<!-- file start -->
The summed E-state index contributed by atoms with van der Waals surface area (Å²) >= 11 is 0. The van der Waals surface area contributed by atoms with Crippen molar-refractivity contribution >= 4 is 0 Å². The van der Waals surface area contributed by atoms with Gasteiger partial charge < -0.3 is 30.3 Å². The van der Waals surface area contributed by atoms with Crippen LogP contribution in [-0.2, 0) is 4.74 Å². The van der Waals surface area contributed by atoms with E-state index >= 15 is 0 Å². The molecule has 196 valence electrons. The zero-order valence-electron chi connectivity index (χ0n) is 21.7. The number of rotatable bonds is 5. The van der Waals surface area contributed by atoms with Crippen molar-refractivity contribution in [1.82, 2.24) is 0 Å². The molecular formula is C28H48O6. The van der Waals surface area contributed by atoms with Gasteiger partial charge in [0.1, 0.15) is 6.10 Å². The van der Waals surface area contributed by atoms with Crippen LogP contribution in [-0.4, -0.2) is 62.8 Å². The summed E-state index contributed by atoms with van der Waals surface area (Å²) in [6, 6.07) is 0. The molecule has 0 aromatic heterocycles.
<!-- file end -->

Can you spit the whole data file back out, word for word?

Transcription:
The summed E-state index contributed by atoms with van der Waals surface area (Å²) >= 11 is 0. The van der Waals surface area contributed by atoms with Crippen molar-refractivity contribution >= 4 is 0 Å². The van der Waals surface area contributed by atoms with Gasteiger partial charge < -0.3 is 30.3 Å². The van der Waals surface area contributed by atoms with Crippen LogP contribution in [-0.2, 0) is 4.74 Å². The van der Waals surface area contributed by atoms with E-state index >= 15 is 0 Å². The molecule has 196 valence electrons. The zero-order valence-electron chi connectivity index (χ0n) is 21.7. The number of rotatable bonds is 5. The van der Waals surface area contributed by atoms with Crippen molar-refractivity contribution in [1.82, 2.24) is 0 Å². The molecular formula is C28H48O6. The van der Waals surface area contributed by atoms with Gasteiger partial charge in [0.1, 0.15) is 6.10 Å². The van der Waals surface area contributed by atoms with Crippen LogP contribution in [-0.4, -0.2) is 62.8 Å². The summed E-state index contributed by atoms with van der Waals surface area (Å²) in [6, 6.07) is 0. The molecule has 0 aromatic heterocycles.